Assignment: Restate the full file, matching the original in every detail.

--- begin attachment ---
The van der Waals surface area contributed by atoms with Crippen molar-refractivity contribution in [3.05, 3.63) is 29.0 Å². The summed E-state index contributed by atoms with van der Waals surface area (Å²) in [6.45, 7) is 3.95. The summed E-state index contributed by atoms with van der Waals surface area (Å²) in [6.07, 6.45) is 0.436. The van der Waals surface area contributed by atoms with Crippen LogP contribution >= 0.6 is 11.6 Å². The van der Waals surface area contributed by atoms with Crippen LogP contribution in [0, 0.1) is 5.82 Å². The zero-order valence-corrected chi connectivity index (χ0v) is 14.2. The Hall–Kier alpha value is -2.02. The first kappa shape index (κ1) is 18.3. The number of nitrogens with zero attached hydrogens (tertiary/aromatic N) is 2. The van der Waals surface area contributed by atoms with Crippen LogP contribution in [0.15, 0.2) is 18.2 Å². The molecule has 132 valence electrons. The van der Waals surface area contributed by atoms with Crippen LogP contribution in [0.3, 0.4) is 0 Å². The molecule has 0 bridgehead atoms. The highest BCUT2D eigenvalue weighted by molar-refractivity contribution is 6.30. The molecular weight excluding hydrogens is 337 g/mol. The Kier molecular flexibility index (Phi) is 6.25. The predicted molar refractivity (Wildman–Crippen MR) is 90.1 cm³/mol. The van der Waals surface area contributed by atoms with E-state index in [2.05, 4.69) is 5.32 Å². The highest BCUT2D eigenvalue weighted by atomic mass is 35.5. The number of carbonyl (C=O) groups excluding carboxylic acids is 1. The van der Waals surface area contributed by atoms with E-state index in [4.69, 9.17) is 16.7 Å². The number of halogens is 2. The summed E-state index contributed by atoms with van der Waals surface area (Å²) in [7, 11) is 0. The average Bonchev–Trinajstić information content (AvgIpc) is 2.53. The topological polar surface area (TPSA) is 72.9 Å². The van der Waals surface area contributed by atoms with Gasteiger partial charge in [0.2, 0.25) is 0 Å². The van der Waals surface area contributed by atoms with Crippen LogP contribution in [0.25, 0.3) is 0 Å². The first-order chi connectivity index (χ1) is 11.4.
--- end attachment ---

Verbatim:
The van der Waals surface area contributed by atoms with Crippen molar-refractivity contribution in [3.05, 3.63) is 29.0 Å². The summed E-state index contributed by atoms with van der Waals surface area (Å²) in [6.45, 7) is 3.95. The summed E-state index contributed by atoms with van der Waals surface area (Å²) in [6.07, 6.45) is 0.436. The van der Waals surface area contributed by atoms with Crippen LogP contribution >= 0.6 is 11.6 Å². The van der Waals surface area contributed by atoms with Crippen LogP contribution in [0, 0.1) is 5.82 Å². The zero-order valence-corrected chi connectivity index (χ0v) is 14.2. The Hall–Kier alpha value is -2.02. The first kappa shape index (κ1) is 18.3. The number of nitrogens with zero attached hydrogens (tertiary/aromatic N) is 2. The van der Waals surface area contributed by atoms with Crippen LogP contribution in [0.15, 0.2) is 18.2 Å². The molecule has 132 valence electrons. The van der Waals surface area contributed by atoms with Crippen LogP contribution in [0.3, 0.4) is 0 Å². The molecule has 0 bridgehead atoms. The highest BCUT2D eigenvalue weighted by molar-refractivity contribution is 6.30. The molecular weight excluding hydrogens is 337 g/mol. The Kier molecular flexibility index (Phi) is 6.25. The predicted molar refractivity (Wildman–Crippen MR) is 90.1 cm³/mol. The van der Waals surface area contributed by atoms with E-state index in [2.05, 4.69) is 5.32 Å². The highest BCUT2D eigenvalue weighted by atomic mass is 35.5. The number of carbonyl (C=O) groups excluding carboxylic acids is 1. The van der Waals surface area contributed by atoms with E-state index in [4.69, 9.17) is 16.7 Å². The number of halogens is 2. The summed E-state index contributed by atoms with van der Waals surface area (Å²) in [7, 11) is 0. The average Bonchev–Trinajstić information content (AvgIpc) is 2.53. The topological polar surface area (TPSA) is 72.9 Å². The van der Waals surface area contributed by atoms with Gasteiger partial charge in [0.2, 0.25) is 0 Å². The van der Waals surface area contributed by atoms with Crippen LogP contribution in [0.25, 0.3) is 0 Å². The first-order chi connectivity index (χ1) is 11.4.